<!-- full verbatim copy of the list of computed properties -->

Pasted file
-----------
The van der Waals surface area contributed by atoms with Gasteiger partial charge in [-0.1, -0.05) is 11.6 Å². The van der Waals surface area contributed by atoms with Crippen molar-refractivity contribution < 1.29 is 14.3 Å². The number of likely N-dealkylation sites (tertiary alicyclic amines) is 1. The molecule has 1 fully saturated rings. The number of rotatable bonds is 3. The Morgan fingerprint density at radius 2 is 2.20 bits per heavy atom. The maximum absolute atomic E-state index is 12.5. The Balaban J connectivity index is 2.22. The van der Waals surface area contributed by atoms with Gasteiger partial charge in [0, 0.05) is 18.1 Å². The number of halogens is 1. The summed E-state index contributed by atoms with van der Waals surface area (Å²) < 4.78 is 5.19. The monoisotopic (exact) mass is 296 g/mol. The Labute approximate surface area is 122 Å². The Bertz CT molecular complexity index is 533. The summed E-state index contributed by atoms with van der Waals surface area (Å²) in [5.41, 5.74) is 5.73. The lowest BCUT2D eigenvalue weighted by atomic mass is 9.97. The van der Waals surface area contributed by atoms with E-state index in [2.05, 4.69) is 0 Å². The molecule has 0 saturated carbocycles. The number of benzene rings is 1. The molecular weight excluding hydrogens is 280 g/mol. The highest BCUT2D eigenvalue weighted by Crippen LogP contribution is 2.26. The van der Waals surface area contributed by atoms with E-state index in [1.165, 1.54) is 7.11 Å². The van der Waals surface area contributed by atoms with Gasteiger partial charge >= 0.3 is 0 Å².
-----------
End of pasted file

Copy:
The van der Waals surface area contributed by atoms with Gasteiger partial charge in [-0.1, -0.05) is 11.6 Å². The van der Waals surface area contributed by atoms with Crippen molar-refractivity contribution < 1.29 is 14.3 Å². The number of likely N-dealkylation sites (tertiary alicyclic amines) is 1. The molecule has 1 fully saturated rings. The number of rotatable bonds is 3. The Morgan fingerprint density at radius 2 is 2.20 bits per heavy atom. The maximum absolute atomic E-state index is 12.5. The Balaban J connectivity index is 2.22. The van der Waals surface area contributed by atoms with Gasteiger partial charge in [0, 0.05) is 18.1 Å². The number of halogens is 1. The summed E-state index contributed by atoms with van der Waals surface area (Å²) < 4.78 is 5.19. The monoisotopic (exact) mass is 296 g/mol. The Labute approximate surface area is 122 Å². The Bertz CT molecular complexity index is 533. The summed E-state index contributed by atoms with van der Waals surface area (Å²) in [5.41, 5.74) is 5.73. The lowest BCUT2D eigenvalue weighted by atomic mass is 9.97. The van der Waals surface area contributed by atoms with E-state index in [2.05, 4.69) is 0 Å². The molecule has 0 saturated carbocycles. The number of benzene rings is 1. The molecular weight excluding hydrogens is 280 g/mol. The highest BCUT2D eigenvalue weighted by Crippen LogP contribution is 2.26. The van der Waals surface area contributed by atoms with E-state index in [1.165, 1.54) is 7.11 Å². The van der Waals surface area contributed by atoms with Gasteiger partial charge >= 0.3 is 0 Å².